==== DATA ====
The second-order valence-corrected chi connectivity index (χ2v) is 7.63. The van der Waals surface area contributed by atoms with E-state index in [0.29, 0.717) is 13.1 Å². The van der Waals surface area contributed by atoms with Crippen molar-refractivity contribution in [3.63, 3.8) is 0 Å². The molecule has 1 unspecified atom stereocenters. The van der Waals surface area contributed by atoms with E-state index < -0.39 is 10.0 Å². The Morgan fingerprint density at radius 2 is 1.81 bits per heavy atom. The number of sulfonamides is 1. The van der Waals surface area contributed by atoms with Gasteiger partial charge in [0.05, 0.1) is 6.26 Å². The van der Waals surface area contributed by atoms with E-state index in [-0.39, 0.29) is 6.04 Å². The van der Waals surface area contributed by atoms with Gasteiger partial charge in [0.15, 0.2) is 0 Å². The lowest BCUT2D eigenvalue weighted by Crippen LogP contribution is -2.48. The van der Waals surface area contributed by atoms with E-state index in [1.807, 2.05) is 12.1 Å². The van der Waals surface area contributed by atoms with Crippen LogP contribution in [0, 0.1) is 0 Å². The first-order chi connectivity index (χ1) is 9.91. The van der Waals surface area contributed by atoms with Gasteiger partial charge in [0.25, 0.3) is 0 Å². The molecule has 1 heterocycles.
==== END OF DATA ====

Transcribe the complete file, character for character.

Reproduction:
The second-order valence-corrected chi connectivity index (χ2v) is 7.63. The van der Waals surface area contributed by atoms with E-state index in [0.29, 0.717) is 13.1 Å². The van der Waals surface area contributed by atoms with Crippen molar-refractivity contribution in [3.63, 3.8) is 0 Å². The molecule has 1 unspecified atom stereocenters. The van der Waals surface area contributed by atoms with E-state index < -0.39 is 10.0 Å². The Morgan fingerprint density at radius 2 is 1.81 bits per heavy atom. The number of sulfonamides is 1. The van der Waals surface area contributed by atoms with Gasteiger partial charge in [0.05, 0.1) is 6.26 Å². The van der Waals surface area contributed by atoms with E-state index in [-0.39, 0.29) is 6.04 Å². The van der Waals surface area contributed by atoms with Gasteiger partial charge in [0.15, 0.2) is 0 Å². The lowest BCUT2D eigenvalue weighted by Crippen LogP contribution is -2.48. The van der Waals surface area contributed by atoms with E-state index in [1.807, 2.05) is 12.1 Å². The van der Waals surface area contributed by atoms with Crippen LogP contribution in [0, 0.1) is 0 Å². The first-order chi connectivity index (χ1) is 9.91. The van der Waals surface area contributed by atoms with Gasteiger partial charge in [0.25, 0.3) is 0 Å². The molecule has 1 heterocycles.